BEIJING - A blind activist who was jailed after uncovering rights abuses in China's "one child" population control policy could be released this week from a four-year prison term, his wife said Wednesday.
Chen Guangcheng, who accused family-planning officials in eastern China's Shandong province of forcing at least 7,000 women to be sterilised or undergo late-term abortions, is due for release Thursday, Yuan Weijing told AFP.
However, she said she had so far received no confirmation that he would be freed.
"I have not received any notice from the prison but I plan to go to the prison tomorrow morning and wait at the gate to meet him," Yuan said.
"Four years have passed, at last Chen Guangcheng can finally come home. Of course I am very happy."
Chen, 39, was convicted of "wilfully harming public property" and "gathering masses to disturb traffic order", charges that stemmed from a mass rally by supporters who were angry at police treatment of him.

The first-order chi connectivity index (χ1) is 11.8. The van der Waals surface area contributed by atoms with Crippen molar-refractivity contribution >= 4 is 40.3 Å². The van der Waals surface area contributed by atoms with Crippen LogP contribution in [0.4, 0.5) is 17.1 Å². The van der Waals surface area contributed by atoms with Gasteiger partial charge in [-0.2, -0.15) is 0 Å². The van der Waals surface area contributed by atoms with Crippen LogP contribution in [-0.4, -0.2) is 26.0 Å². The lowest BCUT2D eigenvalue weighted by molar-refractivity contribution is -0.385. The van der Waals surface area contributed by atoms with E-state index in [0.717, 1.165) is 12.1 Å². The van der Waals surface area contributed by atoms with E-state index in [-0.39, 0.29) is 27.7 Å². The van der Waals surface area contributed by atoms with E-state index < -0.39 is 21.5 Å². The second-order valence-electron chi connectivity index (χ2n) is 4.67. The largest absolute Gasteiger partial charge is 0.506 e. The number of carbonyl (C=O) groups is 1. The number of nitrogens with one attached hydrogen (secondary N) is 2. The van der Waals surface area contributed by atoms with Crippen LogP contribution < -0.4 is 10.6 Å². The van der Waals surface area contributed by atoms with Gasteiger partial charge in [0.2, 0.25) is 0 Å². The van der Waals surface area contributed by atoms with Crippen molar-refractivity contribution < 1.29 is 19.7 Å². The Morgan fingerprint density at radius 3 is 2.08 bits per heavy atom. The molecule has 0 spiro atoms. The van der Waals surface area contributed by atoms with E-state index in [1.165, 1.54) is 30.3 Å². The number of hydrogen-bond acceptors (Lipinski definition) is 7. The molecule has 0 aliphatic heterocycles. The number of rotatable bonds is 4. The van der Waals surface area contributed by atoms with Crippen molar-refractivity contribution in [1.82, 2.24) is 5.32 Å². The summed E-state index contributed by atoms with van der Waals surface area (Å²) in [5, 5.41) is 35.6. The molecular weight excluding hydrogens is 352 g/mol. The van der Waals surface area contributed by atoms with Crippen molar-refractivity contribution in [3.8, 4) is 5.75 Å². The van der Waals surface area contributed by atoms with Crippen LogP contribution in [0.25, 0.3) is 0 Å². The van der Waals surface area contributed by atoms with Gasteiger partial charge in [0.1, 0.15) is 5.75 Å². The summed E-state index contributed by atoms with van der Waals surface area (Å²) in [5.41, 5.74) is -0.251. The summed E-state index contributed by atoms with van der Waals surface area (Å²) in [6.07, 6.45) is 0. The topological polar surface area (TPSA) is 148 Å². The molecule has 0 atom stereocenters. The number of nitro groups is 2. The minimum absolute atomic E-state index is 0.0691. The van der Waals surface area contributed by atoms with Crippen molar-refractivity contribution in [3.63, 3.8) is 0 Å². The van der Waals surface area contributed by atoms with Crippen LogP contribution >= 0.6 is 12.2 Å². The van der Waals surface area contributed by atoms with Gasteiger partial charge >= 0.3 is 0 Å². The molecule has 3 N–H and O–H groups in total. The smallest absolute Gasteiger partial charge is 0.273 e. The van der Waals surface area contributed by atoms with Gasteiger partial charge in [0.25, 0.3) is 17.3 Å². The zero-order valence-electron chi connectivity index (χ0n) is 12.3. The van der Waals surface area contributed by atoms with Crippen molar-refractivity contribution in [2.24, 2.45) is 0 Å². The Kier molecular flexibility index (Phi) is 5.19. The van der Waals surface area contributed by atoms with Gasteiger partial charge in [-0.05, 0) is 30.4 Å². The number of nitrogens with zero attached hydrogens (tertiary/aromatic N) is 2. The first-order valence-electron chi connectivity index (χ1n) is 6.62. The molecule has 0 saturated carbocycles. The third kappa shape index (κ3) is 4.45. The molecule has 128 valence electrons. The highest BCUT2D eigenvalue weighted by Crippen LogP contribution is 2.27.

Supporters had scuffled with police during the rally outside Chen's home while he was under house arrest in early 2006. During his house arrest, Chen was allegedly beaten by police.
He gained fame in Linyi prefecture for helping people sue officials over a wide variety of injustices, with corrupt officials in government a particular target.
In 2006, Chen was named by US-based Time magazine as one of the world's 100 most influential people for his courage in exposing the abortion and sterilisation abuses.
In recent weeks, police have been setting up surveillance cameras outside his home and in his village, apparently to continue to monitor his movements after his release, his wife said.
"From all the surveillance equipment they are installing, it looks like that after he comes home he may not be completely free," Yuan said.